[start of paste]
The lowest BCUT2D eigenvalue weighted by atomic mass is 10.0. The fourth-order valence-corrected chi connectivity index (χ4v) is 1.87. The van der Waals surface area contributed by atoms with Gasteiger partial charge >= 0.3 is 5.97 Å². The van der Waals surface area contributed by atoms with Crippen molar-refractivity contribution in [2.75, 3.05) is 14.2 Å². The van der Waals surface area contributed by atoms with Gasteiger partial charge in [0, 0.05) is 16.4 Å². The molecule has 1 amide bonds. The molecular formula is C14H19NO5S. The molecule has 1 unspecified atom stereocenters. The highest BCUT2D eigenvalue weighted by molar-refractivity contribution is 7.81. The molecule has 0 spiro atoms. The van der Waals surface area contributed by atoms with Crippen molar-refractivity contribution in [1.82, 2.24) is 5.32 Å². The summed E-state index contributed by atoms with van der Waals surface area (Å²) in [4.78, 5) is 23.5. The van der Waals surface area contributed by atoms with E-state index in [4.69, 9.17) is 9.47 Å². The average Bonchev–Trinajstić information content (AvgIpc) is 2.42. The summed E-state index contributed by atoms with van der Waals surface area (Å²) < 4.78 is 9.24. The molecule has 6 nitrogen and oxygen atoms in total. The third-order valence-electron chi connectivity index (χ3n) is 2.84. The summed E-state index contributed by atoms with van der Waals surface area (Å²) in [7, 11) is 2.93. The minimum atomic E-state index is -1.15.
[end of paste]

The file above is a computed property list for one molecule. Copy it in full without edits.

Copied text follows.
The lowest BCUT2D eigenvalue weighted by atomic mass is 10.0. The fourth-order valence-corrected chi connectivity index (χ4v) is 1.87. The van der Waals surface area contributed by atoms with Gasteiger partial charge >= 0.3 is 5.97 Å². The van der Waals surface area contributed by atoms with Crippen molar-refractivity contribution in [2.75, 3.05) is 14.2 Å². The van der Waals surface area contributed by atoms with Gasteiger partial charge in [0, 0.05) is 16.4 Å². The molecule has 1 amide bonds. The molecular formula is C14H19NO5S. The molecule has 1 unspecified atom stereocenters. The highest BCUT2D eigenvalue weighted by molar-refractivity contribution is 7.81. The molecule has 0 spiro atoms. The van der Waals surface area contributed by atoms with Crippen molar-refractivity contribution in [1.82, 2.24) is 5.32 Å². The summed E-state index contributed by atoms with van der Waals surface area (Å²) in [4.78, 5) is 23.5. The van der Waals surface area contributed by atoms with E-state index in [4.69, 9.17) is 9.47 Å². The average Bonchev–Trinajstić information content (AvgIpc) is 2.42. The summed E-state index contributed by atoms with van der Waals surface area (Å²) < 4.78 is 9.24. The molecule has 6 nitrogen and oxygen atoms in total. The third-order valence-electron chi connectivity index (χ3n) is 2.84. The summed E-state index contributed by atoms with van der Waals surface area (Å²) in [7, 11) is 2.93. The minimum atomic E-state index is -1.15.